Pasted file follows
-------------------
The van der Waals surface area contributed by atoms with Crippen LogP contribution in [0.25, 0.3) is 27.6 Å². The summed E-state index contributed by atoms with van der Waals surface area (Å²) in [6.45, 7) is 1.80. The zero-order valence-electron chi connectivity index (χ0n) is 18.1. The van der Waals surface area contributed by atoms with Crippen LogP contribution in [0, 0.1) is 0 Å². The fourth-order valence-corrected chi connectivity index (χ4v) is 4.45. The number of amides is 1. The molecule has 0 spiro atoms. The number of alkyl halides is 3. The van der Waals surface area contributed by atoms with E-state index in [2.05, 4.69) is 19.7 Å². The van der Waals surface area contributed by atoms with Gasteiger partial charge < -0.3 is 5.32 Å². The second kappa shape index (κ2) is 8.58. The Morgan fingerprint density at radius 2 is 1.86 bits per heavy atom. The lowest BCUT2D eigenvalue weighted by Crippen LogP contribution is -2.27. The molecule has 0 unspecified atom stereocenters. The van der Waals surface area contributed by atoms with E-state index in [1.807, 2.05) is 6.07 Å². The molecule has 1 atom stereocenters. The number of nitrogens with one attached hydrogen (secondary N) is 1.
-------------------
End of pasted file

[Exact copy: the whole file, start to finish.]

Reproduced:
The van der Waals surface area contributed by atoms with Crippen LogP contribution in [0.25, 0.3) is 27.6 Å². The summed E-state index contributed by atoms with van der Waals surface area (Å²) in [6.45, 7) is 1.80. The zero-order valence-electron chi connectivity index (χ0n) is 18.1. The van der Waals surface area contributed by atoms with Crippen LogP contribution in [0, 0.1) is 0 Å². The fourth-order valence-corrected chi connectivity index (χ4v) is 4.45. The number of amides is 1. The molecule has 0 spiro atoms. The number of alkyl halides is 3. The van der Waals surface area contributed by atoms with E-state index in [2.05, 4.69) is 19.7 Å². The van der Waals surface area contributed by atoms with Gasteiger partial charge < -0.3 is 5.32 Å². The second kappa shape index (κ2) is 8.58. The Morgan fingerprint density at radius 2 is 1.86 bits per heavy atom. The lowest BCUT2D eigenvalue weighted by Crippen LogP contribution is -2.27. The molecule has 0 unspecified atom stereocenters. The van der Waals surface area contributed by atoms with E-state index in [1.807, 2.05) is 6.07 Å². The molecule has 1 atom stereocenters. The number of nitrogens with one attached hydrogen (secondary N) is 1.